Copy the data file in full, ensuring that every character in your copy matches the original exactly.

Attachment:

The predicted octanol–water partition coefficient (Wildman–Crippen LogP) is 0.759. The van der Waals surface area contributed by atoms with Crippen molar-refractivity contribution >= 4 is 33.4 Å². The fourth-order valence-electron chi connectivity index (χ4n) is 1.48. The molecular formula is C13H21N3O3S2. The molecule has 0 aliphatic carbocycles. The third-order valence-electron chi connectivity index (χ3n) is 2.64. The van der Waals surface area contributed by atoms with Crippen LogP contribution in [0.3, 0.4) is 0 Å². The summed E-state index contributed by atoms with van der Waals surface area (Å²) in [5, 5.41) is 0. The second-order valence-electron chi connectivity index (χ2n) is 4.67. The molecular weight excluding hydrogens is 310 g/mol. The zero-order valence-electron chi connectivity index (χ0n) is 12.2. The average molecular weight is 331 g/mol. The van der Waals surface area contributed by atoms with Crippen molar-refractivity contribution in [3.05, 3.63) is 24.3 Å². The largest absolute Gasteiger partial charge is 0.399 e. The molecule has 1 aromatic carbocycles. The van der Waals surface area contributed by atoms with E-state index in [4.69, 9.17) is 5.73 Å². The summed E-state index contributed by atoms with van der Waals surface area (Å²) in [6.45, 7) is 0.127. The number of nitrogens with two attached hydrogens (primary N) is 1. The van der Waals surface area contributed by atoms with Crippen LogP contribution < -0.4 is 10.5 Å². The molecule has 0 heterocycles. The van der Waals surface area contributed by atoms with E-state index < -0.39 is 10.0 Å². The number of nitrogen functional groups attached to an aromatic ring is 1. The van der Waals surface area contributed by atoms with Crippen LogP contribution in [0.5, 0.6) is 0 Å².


The predicted octanol–water partition coefficient (Wildman–Crippen LogP) is 0.759. The van der Waals surface area contributed by atoms with Crippen molar-refractivity contribution >= 4 is 33.4 Å². The fourth-order valence-electron chi connectivity index (χ4n) is 1.48. The molecular formula is C13H21N3O3S2. The molecule has 0 aliphatic carbocycles. The third-order valence-electron chi connectivity index (χ3n) is 2.64. The van der Waals surface area contributed by atoms with Crippen LogP contribution in [0.3, 0.4) is 0 Å². The summed E-state index contributed by atoms with van der Waals surface area (Å²) in [5, 5.41) is 0. The second-order valence-electron chi connectivity index (χ2n) is 4.67. The molecular weight excluding hydrogens is 310 g/mol. The zero-order valence-electron chi connectivity index (χ0n) is 12.2. The average molecular weight is 331 g/mol. The van der Waals surface area contributed by atoms with Crippen molar-refractivity contribution in [3.05, 3.63) is 24.3 Å². The largest absolute Gasteiger partial charge is 0.399 e. The molecule has 1 aromatic carbocycles. The van der Waals surface area contributed by atoms with E-state index in [4.69, 9.17) is 5.73 Å². The summed E-state index contributed by atoms with van der Waals surface area (Å²) in [6.45, 7) is 0.127. The number of nitrogens with two attached hydrogens (primary N) is 1. The van der Waals surface area contributed by atoms with Crippen LogP contribution < -0.4 is 10.5 Å². The molecule has 0 heterocycles. The van der Waals surface area contributed by atoms with E-state index < -0.39 is 10.0 Å². The number of nitrogen functional groups attached to an aromatic ring is 1. The van der Waals surface area contributed by atoms with Crippen LogP contribution in [0.5, 0.6) is 0 Å².